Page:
Driven to distraction: Our wired generation – Colorado Daily

motorcycle phone distraction

Do we need any more research confirming that we are VERY distracted As a culture?  Do we need more experts warning us about the danger of being constantly wired? Do we actually need someone to tell us that being distracted hinders students from learning?

I am convinced that we need to hear more about this for several reasons. First, the situation isn’t getting any better.  Mobile devices are now universal, especially for the younger generation. But gradually older folks are jumping on board. There is no turning back.

Second, the longer we live with connected devices, social media, mobile phones, etc. the more “normal” our distracted state becomes. We become numb to the side effects, and even forget that an undistracted life is possible.

Third, this much distraction is bad for us. The longer we study this subject the more we realize that distraction is hurting our brains, our relationships, and our joie de vivre.

Here is what Larry Rosen has to say:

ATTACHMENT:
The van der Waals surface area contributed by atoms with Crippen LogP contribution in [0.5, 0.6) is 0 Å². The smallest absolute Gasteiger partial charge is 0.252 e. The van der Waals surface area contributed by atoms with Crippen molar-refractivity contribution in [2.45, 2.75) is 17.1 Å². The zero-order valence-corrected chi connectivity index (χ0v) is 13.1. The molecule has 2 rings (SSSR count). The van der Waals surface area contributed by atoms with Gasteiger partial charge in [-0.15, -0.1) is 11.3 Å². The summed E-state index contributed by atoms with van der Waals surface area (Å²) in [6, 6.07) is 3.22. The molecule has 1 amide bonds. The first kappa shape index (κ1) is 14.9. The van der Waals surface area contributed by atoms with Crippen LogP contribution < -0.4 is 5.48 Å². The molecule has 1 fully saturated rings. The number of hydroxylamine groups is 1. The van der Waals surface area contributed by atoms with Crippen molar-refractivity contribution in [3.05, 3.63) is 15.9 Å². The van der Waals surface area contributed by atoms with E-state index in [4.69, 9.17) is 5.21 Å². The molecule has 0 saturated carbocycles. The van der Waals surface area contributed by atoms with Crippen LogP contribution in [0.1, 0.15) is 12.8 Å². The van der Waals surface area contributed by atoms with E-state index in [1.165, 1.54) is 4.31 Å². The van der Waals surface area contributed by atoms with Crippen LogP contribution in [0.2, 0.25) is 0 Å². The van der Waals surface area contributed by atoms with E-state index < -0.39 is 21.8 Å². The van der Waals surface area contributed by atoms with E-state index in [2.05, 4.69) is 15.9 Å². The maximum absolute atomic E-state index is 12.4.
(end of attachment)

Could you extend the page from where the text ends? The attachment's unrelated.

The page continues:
“Recently my research team observed 263 middle school, high school and university students studying for a mere 15 minutes in their homes. We were interested in whether students could maintain focus and, if not, what might be distracting them. Every minute we noted exactly what they were doing, whether they were studying, if they were texting or listening to music or watching television in the background, and if they had a computer screen in front of them and what websites were being visited.

“The results were startling considering that the students knew we were watching them and most likely assumed we were observing how well they were able to study. First, these students were only able to stay on task for an average of three to five minutes before losing their focus. Universally, their distractions came from technology, including: (1) having more devices available in their studying environment such as iPods, laptops and smartphones; (2) texting; and (3) accessing Facebook…

“So, what was going on with these students? We have asked thousands of students this exact question and they tell us that when alerted by a beep, a vibration, or a flashing image they feel compelled or drawn to attend to that stimulus. However, they also tell us that even without the sensory intrusions they are constantly being distracted internally by thoughts such as, “I wonder if anyone commented on my Facebook post” or “I wonder if my friend responded to the text message I sent five minutes ago” or even “I wonder what interesting new YouTube videos my friends have liked.” Three-fourths of teens and young adults check their devices every 15 minutes or less and if not allowed to do so get highly anxious. And anxiety inhibits learning.” (emphasis mine)

Source: Driven to distraction: Our wired generation – Colorado Daily

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